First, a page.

Scottish Gaelic - A Brief Timeline (by Jan Culshaw)

Scottish Gaelic, along with Manx and Irish Gaelic is a descendant of Old Irish. In Scotland, the name is pronounced as "Gah-lic" unlike almost everywhere else where it is pronounced as "Gey-lic". Gaelic has been spoken in Scotland for a long time – exactly how long isn't really known. There are Gaelic place names known to be from the 5th or 6th century AD, and some less convincing arguments for its presence before the Roman times. However, the spread of the language was highly accelerated by the creation of larger kingdoms in the West and by the expansion of the Church.

Gaelic gradually replaced other older languages such as Pictish and Norse and by the 10th century was the main language from the Highlands to the Kingdom of Fife. This was the peak and the last period of Gaelic as a truly national language. In the South, the English speakers began to dominate and by the early 13th century Gaelic was in decline. By the 15th century the highland - lowland divide was in full force and Gaelic began to shrink into what was regarded as a regional language of the Highlands and Islands. The persecution and forced emigration of Highlanders after the battle of Culloden in 1746 hastened the decline even further.

Strangely, it might be said that the Bible was a major contributor both to the decline of Gaelic and its preservation as a living language. There was no translation of the Bible into Gaelic until the late 18th century, and this undoubtedly contributed to its decline. However, the translation of the New Testament in 1767 by Stuart & Buchanan set the literary standard for Scottish Gaelic and formed the basis of the grammar for the modern language. This was also when the major divergences from Irish Gaelic began. By the mid 20th century, the Irish had eliminated many of the silent letters still used in Scottish Gaelic and had adopted a different spelling system.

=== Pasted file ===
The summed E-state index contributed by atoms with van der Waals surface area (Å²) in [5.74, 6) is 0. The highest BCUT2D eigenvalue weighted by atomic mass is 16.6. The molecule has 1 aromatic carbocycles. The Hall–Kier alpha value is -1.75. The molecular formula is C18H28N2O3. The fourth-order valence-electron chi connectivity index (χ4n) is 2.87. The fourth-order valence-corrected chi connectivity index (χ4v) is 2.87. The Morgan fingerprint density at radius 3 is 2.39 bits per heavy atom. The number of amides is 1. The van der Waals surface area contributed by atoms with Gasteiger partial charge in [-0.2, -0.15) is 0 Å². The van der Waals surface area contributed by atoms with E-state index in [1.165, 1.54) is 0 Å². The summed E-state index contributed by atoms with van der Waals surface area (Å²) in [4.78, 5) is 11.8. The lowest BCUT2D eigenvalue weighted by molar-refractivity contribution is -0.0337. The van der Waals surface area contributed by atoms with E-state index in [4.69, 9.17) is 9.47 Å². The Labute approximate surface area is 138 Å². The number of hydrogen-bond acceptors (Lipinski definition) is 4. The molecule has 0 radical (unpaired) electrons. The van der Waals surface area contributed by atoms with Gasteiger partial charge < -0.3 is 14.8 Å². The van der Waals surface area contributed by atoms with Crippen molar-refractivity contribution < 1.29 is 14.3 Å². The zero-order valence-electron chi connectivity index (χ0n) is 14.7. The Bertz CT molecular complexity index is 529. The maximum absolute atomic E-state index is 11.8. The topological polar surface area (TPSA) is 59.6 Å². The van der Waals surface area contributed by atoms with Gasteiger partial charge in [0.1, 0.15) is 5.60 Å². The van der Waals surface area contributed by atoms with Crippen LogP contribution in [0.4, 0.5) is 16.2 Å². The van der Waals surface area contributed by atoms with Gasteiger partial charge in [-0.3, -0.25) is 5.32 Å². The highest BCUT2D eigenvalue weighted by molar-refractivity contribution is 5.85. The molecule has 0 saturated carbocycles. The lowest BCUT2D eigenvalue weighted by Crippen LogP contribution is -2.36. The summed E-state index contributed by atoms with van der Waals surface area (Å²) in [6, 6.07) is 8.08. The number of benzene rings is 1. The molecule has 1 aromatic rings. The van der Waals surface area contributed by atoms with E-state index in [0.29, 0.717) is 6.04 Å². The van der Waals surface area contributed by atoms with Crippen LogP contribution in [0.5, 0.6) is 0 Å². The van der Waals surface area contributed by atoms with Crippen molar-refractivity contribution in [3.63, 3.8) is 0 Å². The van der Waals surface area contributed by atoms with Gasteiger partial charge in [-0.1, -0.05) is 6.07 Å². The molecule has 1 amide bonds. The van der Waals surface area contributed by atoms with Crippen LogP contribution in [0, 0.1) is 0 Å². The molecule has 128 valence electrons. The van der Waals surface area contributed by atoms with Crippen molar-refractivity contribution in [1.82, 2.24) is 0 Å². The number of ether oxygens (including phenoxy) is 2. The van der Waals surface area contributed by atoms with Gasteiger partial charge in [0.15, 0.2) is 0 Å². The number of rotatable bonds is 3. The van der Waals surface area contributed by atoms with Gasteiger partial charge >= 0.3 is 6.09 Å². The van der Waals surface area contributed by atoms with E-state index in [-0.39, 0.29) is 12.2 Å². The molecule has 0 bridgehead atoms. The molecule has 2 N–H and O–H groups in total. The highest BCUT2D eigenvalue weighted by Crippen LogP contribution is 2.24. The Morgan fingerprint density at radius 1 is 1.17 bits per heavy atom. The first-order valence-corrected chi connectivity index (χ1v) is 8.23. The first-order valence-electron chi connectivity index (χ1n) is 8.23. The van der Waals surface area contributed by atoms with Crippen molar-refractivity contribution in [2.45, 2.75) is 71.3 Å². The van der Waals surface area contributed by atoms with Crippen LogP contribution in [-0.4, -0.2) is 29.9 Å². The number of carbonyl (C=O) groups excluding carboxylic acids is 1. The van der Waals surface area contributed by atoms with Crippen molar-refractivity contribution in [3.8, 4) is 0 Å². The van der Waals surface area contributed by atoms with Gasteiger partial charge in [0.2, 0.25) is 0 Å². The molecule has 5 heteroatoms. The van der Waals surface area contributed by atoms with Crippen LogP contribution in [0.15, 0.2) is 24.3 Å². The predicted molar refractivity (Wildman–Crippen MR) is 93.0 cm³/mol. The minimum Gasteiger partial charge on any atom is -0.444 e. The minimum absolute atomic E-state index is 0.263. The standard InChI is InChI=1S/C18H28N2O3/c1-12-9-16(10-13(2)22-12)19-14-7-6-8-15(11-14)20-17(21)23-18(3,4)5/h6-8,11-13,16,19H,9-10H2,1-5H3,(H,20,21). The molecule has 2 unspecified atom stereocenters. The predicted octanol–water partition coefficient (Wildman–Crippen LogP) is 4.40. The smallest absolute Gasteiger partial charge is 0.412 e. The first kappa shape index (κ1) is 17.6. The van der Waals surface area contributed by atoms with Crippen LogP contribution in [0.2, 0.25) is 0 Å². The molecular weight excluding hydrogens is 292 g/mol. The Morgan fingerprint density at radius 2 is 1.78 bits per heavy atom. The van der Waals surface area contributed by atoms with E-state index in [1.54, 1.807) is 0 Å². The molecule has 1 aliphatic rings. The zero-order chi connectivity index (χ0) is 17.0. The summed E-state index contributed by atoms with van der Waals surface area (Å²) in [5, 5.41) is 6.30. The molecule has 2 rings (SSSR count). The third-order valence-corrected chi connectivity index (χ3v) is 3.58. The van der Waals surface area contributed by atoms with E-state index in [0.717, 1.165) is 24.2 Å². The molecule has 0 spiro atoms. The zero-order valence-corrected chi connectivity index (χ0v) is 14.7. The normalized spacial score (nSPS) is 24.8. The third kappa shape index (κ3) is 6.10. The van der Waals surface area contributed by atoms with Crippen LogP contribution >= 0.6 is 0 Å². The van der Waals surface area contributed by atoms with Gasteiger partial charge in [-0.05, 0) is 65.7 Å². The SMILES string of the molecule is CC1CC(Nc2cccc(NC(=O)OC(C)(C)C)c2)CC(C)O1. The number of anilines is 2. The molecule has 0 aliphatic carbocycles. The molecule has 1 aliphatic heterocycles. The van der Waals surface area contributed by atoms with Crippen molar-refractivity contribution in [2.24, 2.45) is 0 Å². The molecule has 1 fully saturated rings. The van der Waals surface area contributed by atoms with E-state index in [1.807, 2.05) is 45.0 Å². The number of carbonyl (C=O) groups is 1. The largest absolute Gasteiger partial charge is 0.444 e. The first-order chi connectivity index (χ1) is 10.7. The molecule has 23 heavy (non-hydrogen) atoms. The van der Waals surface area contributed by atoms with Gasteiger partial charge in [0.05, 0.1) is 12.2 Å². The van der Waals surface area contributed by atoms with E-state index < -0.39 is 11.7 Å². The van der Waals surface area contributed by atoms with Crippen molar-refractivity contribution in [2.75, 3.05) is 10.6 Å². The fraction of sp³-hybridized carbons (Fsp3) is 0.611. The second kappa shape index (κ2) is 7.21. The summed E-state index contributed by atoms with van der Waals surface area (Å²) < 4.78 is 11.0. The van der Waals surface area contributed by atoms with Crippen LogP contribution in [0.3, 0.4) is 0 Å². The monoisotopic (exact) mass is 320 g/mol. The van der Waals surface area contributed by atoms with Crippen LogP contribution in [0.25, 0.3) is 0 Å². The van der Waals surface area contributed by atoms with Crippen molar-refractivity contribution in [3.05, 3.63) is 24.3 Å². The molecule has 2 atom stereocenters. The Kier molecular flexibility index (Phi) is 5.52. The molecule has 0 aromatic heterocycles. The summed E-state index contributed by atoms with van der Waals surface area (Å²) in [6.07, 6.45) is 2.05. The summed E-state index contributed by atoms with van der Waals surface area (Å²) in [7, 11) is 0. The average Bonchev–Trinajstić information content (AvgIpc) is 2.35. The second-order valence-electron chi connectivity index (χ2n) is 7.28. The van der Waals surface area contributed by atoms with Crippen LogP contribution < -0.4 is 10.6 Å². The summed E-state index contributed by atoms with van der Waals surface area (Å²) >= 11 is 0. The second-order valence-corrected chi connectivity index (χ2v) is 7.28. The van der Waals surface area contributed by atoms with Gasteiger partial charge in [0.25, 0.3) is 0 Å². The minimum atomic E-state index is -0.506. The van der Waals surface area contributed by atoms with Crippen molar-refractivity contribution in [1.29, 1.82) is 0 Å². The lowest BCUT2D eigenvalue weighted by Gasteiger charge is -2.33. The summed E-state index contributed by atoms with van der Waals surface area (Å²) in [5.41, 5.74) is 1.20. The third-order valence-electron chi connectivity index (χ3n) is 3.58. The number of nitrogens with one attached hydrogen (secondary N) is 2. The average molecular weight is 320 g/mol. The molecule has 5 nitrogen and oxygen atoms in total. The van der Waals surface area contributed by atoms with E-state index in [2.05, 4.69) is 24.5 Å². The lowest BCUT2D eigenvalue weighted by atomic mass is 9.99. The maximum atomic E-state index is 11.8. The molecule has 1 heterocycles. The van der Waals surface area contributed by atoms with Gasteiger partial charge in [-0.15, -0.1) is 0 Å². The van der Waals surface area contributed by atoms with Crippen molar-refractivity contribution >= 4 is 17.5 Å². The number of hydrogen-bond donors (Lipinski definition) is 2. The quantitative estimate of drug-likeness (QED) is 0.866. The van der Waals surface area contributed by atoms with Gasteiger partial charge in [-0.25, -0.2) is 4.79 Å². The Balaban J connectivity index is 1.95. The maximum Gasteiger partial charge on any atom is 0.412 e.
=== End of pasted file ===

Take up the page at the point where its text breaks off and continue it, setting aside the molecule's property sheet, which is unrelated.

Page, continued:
The modern Scottish Gaelic alphabet has 18 letters A, B, C, D, E, F, G, H, I, L, M, N, O, P, R, S, T, U. - traditionally named after trees and other plants:

ailm (elm) gort (ivy) onn/oir (furze/gorse)
beith (birch) uath (hawthorn) peith ("reed")
coll (hazel) iogh (yew) ruis (elder)
dair (oak) luis (rowan) suil (willow)
eadha (aspen) muin (vine) teine (holly)
feàrn (alder) nuin (ash) ura (heather/linden)

Sadly, this no longer seems to be the custom.

In recent times, Gaelic has seen a resurgence of interest and status and enjoys, rightly, the support of both national and local governments. Modern Gaelic has become a true literary, artistic language once more. Poetry, song, fiction, websites, even official forms now use the language – perhaps the latter being the most likely to perpetuate it!